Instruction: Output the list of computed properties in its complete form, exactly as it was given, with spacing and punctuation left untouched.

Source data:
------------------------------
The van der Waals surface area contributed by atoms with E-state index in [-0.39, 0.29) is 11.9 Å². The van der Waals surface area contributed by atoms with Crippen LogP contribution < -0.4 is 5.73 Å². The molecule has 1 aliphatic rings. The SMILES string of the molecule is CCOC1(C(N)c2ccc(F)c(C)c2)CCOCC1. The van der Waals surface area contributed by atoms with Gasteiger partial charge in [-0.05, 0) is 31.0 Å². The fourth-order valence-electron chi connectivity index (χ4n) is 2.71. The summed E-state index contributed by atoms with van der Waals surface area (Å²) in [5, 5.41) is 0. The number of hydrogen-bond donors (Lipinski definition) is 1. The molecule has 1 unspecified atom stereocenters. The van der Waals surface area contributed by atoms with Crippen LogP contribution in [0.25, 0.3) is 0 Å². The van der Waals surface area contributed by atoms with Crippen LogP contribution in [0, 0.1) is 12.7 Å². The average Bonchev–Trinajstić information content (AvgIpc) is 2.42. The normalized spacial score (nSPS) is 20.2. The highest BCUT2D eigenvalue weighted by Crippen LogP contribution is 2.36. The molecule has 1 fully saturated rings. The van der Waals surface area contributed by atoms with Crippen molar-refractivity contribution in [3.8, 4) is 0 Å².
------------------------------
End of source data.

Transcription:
The van der Waals surface area contributed by atoms with E-state index in [-0.39, 0.29) is 11.9 Å². The van der Waals surface area contributed by atoms with Crippen LogP contribution < -0.4 is 5.73 Å². The molecule has 1 aliphatic rings. The SMILES string of the molecule is CCOC1(C(N)c2ccc(F)c(C)c2)CCOCC1. The van der Waals surface area contributed by atoms with Gasteiger partial charge in [-0.05, 0) is 31.0 Å². The fourth-order valence-electron chi connectivity index (χ4n) is 2.71. The summed E-state index contributed by atoms with van der Waals surface area (Å²) in [5, 5.41) is 0. The number of hydrogen-bond donors (Lipinski definition) is 1. The molecule has 1 unspecified atom stereocenters. The van der Waals surface area contributed by atoms with Crippen LogP contribution in [0.25, 0.3) is 0 Å². The van der Waals surface area contributed by atoms with Crippen LogP contribution in [0, 0.1) is 12.7 Å². The average Bonchev–Trinajstić information content (AvgIpc) is 2.42. The normalized spacial score (nSPS) is 20.2. The highest BCUT2D eigenvalue weighted by Crippen LogP contribution is 2.36. The molecule has 1 fully saturated rings. The van der Waals surface area contributed by atoms with Crippen molar-refractivity contribution in [3.8, 4) is 0 Å².